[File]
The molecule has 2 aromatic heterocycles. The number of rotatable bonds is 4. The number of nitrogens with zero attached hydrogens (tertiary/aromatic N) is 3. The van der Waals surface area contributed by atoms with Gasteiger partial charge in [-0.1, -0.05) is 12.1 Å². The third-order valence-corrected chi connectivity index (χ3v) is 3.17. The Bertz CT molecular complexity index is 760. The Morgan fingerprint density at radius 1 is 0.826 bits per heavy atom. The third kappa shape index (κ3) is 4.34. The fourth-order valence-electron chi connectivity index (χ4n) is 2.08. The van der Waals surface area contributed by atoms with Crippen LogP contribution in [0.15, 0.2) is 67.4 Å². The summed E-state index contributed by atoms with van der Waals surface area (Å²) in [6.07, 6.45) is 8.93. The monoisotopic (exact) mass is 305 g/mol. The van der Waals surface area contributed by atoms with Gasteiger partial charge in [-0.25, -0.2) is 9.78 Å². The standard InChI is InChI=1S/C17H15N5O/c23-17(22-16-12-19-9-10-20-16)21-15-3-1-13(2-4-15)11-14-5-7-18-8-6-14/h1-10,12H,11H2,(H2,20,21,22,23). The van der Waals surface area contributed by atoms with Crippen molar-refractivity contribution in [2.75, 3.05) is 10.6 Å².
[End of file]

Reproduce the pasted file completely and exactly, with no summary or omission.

The molecule has 2 aromatic heterocycles. The number of rotatable bonds is 4. The number of nitrogens with zero attached hydrogens (tertiary/aromatic N) is 3. The van der Waals surface area contributed by atoms with Gasteiger partial charge in [-0.1, -0.05) is 12.1 Å². The third-order valence-corrected chi connectivity index (χ3v) is 3.17. The Bertz CT molecular complexity index is 760. The Morgan fingerprint density at radius 1 is 0.826 bits per heavy atom. The third kappa shape index (κ3) is 4.34. The fourth-order valence-electron chi connectivity index (χ4n) is 2.08. The van der Waals surface area contributed by atoms with Crippen LogP contribution in [0.15, 0.2) is 67.4 Å². The summed E-state index contributed by atoms with van der Waals surface area (Å²) in [6.07, 6.45) is 8.93. The monoisotopic (exact) mass is 305 g/mol. The van der Waals surface area contributed by atoms with Gasteiger partial charge in [-0.25, -0.2) is 9.78 Å². The standard InChI is InChI=1S/C17H15N5O/c23-17(22-16-12-19-9-10-20-16)21-15-3-1-13(2-4-15)11-14-5-7-18-8-6-14/h1-10,12H,11H2,(H2,20,21,22,23). The van der Waals surface area contributed by atoms with Crippen molar-refractivity contribution in [2.75, 3.05) is 10.6 Å².